When collecting data to monitor projects, is there a need to push back and be more thoughtful about our approach? Amy O’Donnell of RDF partner organization Oxfam on the recent London TechSalon on using ICTs for monitoring, evaluation and learning:
Some participants shared that monitoring, evaluation and learning can often be “funder focused” as there are requirements for organisations to present impact to donors on a central level…
Only capturing data which is necessary is a crucial pillar in the ongoing responsible data agenda, as we explore the responsibility to use information we collect.
This is not only to reduce the burden on communities in the process of data collection, but furthermore to stress the importance of ensuring contributors are represented based on the information they have entrusted to others.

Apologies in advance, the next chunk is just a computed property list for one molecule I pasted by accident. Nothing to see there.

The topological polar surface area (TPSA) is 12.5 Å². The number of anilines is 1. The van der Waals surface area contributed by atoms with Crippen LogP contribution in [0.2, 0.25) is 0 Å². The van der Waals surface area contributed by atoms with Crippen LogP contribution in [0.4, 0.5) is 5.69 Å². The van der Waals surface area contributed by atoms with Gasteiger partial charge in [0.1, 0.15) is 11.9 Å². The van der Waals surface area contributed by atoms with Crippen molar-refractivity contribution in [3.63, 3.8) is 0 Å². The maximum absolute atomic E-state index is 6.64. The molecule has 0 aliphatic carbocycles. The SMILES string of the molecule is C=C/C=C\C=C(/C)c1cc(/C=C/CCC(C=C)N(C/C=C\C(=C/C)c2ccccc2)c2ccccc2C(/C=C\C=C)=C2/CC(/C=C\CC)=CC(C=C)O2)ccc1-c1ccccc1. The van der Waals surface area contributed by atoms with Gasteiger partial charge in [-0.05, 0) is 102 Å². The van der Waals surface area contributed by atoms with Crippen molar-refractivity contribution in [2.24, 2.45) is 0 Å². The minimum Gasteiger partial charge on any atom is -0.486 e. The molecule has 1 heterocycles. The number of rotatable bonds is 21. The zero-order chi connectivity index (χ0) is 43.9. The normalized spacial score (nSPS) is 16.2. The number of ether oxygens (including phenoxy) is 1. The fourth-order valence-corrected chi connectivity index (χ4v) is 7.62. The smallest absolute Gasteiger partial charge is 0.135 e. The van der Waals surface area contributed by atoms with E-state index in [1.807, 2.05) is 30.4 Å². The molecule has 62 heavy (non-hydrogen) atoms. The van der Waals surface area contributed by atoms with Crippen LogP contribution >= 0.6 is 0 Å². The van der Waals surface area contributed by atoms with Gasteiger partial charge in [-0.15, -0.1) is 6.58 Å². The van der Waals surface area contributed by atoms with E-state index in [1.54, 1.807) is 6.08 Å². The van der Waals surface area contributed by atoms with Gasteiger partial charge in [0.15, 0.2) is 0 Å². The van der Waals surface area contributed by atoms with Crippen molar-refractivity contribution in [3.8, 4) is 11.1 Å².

While discussing ethical issues, questions were also raised about who owns the data anyway? And how do we respect the rights of groups of people as information is aggregated, when the norm is to focus on the individual?’
Do you or your organization struggle with these questions, and have you come up with any solutions? Let us know in the comments.
Image from A users’ guide for monitoring tech and accountability programming, CC BY 3.0
(This post by DevPolicy gives a good recent example of the burden on communities that collecting too much information can involve.)